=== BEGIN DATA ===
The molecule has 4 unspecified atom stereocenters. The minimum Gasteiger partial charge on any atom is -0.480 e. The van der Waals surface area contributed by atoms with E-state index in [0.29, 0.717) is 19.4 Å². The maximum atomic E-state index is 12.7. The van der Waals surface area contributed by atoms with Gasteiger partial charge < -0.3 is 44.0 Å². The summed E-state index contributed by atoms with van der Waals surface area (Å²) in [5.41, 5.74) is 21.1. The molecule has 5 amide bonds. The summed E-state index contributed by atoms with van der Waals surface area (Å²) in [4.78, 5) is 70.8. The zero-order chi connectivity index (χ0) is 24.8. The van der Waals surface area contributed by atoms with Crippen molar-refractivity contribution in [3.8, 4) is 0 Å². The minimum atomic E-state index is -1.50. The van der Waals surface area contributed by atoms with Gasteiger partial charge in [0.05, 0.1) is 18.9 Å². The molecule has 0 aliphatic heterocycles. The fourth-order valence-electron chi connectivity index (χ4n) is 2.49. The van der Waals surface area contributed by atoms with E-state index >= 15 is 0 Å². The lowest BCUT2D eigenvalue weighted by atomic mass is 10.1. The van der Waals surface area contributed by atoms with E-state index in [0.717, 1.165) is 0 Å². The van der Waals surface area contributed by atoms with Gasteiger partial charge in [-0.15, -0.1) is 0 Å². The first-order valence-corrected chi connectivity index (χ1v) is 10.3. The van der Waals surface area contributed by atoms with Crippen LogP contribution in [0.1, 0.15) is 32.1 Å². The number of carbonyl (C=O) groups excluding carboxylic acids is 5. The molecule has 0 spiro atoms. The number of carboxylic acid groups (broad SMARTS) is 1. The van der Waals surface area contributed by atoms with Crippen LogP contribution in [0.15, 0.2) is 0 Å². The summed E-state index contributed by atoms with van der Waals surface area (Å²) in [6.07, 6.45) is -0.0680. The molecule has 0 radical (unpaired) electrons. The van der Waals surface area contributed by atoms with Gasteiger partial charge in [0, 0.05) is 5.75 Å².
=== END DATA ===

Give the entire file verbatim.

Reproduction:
The molecule has 4 unspecified atom stereocenters. The minimum Gasteiger partial charge on any atom is -0.480 e. The van der Waals surface area contributed by atoms with E-state index in [0.29, 0.717) is 19.4 Å². The maximum atomic E-state index is 12.7. The van der Waals surface area contributed by atoms with Gasteiger partial charge < -0.3 is 44.0 Å². The summed E-state index contributed by atoms with van der Waals surface area (Å²) in [5.41, 5.74) is 21.1. The molecule has 5 amide bonds. The summed E-state index contributed by atoms with van der Waals surface area (Å²) in [4.78, 5) is 70.8. The zero-order chi connectivity index (χ0) is 24.8. The van der Waals surface area contributed by atoms with Crippen molar-refractivity contribution in [3.8, 4) is 0 Å². The minimum atomic E-state index is -1.50. The van der Waals surface area contributed by atoms with Gasteiger partial charge in [0.05, 0.1) is 18.9 Å². The molecule has 0 aliphatic heterocycles. The fourth-order valence-electron chi connectivity index (χ4n) is 2.49. The van der Waals surface area contributed by atoms with E-state index >= 15 is 0 Å². The lowest BCUT2D eigenvalue weighted by atomic mass is 10.1. The van der Waals surface area contributed by atoms with E-state index in [0.717, 1.165) is 0 Å². The van der Waals surface area contributed by atoms with Gasteiger partial charge in [-0.15, -0.1) is 0 Å². The first-order valence-corrected chi connectivity index (χ1v) is 10.3. The van der Waals surface area contributed by atoms with Crippen LogP contribution in [0.1, 0.15) is 32.1 Å². The number of carbonyl (C=O) groups excluding carboxylic acids is 5. The molecule has 0 spiro atoms. The number of carboxylic acid groups (broad SMARTS) is 1. The van der Waals surface area contributed by atoms with Crippen LogP contribution in [0.15, 0.2) is 0 Å². The summed E-state index contributed by atoms with van der Waals surface area (Å²) in [6.07, 6.45) is -0.0680. The molecule has 0 radical (unpaired) electrons. The van der Waals surface area contributed by atoms with Gasteiger partial charge in [0, 0.05) is 5.75 Å².